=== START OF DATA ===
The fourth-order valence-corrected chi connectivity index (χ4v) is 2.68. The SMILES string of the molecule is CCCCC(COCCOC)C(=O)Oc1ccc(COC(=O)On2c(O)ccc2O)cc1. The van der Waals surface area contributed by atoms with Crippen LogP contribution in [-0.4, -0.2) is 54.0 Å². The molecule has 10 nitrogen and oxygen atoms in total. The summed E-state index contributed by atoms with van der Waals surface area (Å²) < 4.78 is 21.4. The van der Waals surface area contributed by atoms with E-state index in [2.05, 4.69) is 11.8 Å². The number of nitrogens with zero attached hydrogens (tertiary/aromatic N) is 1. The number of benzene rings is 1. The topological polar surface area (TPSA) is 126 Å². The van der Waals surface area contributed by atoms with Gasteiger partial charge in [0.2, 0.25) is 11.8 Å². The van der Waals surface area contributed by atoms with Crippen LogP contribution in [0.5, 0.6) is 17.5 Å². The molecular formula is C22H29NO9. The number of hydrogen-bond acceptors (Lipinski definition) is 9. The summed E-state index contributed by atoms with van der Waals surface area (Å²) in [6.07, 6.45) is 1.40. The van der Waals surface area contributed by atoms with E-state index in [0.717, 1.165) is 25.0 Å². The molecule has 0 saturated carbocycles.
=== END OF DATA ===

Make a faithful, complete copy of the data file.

The fourth-order valence-corrected chi connectivity index (χ4v) is 2.68. The SMILES string of the molecule is CCCCC(COCCOC)C(=O)Oc1ccc(COC(=O)On2c(O)ccc2O)cc1. The van der Waals surface area contributed by atoms with Crippen LogP contribution in [-0.4, -0.2) is 54.0 Å². The molecule has 10 nitrogen and oxygen atoms in total. The summed E-state index contributed by atoms with van der Waals surface area (Å²) < 4.78 is 21.4. The van der Waals surface area contributed by atoms with E-state index in [2.05, 4.69) is 11.8 Å². The number of nitrogens with zero attached hydrogens (tertiary/aromatic N) is 1. The number of benzene rings is 1. The topological polar surface area (TPSA) is 126 Å². The van der Waals surface area contributed by atoms with Gasteiger partial charge in [0.2, 0.25) is 11.8 Å². The van der Waals surface area contributed by atoms with Crippen LogP contribution in [0.5, 0.6) is 17.5 Å². The molecular formula is C22H29NO9. The number of hydrogen-bond acceptors (Lipinski definition) is 9. The summed E-state index contributed by atoms with van der Waals surface area (Å²) in [6.07, 6.45) is 1.40. The van der Waals surface area contributed by atoms with E-state index in [0.717, 1.165) is 25.0 Å². The molecule has 0 saturated carbocycles.